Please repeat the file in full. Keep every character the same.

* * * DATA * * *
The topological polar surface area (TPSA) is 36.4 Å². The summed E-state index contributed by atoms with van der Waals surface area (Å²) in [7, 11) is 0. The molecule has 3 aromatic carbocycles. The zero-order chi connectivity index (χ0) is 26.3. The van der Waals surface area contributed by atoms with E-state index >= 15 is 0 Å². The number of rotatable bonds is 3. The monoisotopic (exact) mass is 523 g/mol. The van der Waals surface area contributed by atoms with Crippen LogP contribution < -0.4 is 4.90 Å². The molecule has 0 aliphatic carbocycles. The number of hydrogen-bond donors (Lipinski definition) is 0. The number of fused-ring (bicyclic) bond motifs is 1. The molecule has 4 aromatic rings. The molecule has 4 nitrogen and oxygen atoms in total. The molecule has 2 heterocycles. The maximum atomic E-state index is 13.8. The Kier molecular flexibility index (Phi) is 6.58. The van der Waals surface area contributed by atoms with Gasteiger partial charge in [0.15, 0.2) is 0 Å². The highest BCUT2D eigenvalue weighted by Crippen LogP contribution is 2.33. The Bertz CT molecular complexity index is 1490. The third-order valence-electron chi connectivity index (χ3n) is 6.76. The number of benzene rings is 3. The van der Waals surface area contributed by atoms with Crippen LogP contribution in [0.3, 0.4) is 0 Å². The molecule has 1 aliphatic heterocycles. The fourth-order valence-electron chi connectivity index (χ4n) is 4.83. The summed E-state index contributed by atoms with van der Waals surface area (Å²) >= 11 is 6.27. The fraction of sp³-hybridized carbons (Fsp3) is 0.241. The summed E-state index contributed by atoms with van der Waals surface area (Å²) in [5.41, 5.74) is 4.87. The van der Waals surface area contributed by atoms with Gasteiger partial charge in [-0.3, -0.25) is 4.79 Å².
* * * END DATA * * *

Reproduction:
The topological polar surface area (TPSA) is 36.4 Å². The summed E-state index contributed by atoms with van der Waals surface area (Å²) in [7, 11) is 0. The molecule has 3 aromatic carbocycles. The zero-order chi connectivity index (χ0) is 26.3. The van der Waals surface area contributed by atoms with E-state index >= 15 is 0 Å². The number of rotatable bonds is 3. The monoisotopic (exact) mass is 523 g/mol. The van der Waals surface area contributed by atoms with Crippen LogP contribution < -0.4 is 4.90 Å². The molecule has 0 aliphatic carbocycles. The number of hydrogen-bond donors (Lipinski definition) is 0. The number of fused-ring (bicyclic) bond motifs is 1. The molecule has 4 aromatic rings. The molecule has 4 nitrogen and oxygen atoms in total. The molecule has 2 heterocycles. The maximum atomic E-state index is 13.8. The Kier molecular flexibility index (Phi) is 6.58. The van der Waals surface area contributed by atoms with Gasteiger partial charge in [0.15, 0.2) is 0 Å². The highest BCUT2D eigenvalue weighted by Crippen LogP contribution is 2.33. The Bertz CT molecular complexity index is 1490. The third-order valence-electron chi connectivity index (χ3n) is 6.76. The number of benzene rings is 3. The van der Waals surface area contributed by atoms with Crippen LogP contribution in [0.3, 0.4) is 0 Å². The molecule has 1 aliphatic heterocycles. The fourth-order valence-electron chi connectivity index (χ4n) is 4.83. The summed E-state index contributed by atoms with van der Waals surface area (Å²) >= 11 is 6.27. The fraction of sp³-hybridized carbons (Fsp3) is 0.241. The summed E-state index contributed by atoms with van der Waals surface area (Å²) in [5.41, 5.74) is 4.87. The van der Waals surface area contributed by atoms with Gasteiger partial charge in [-0.3, -0.25) is 4.79 Å².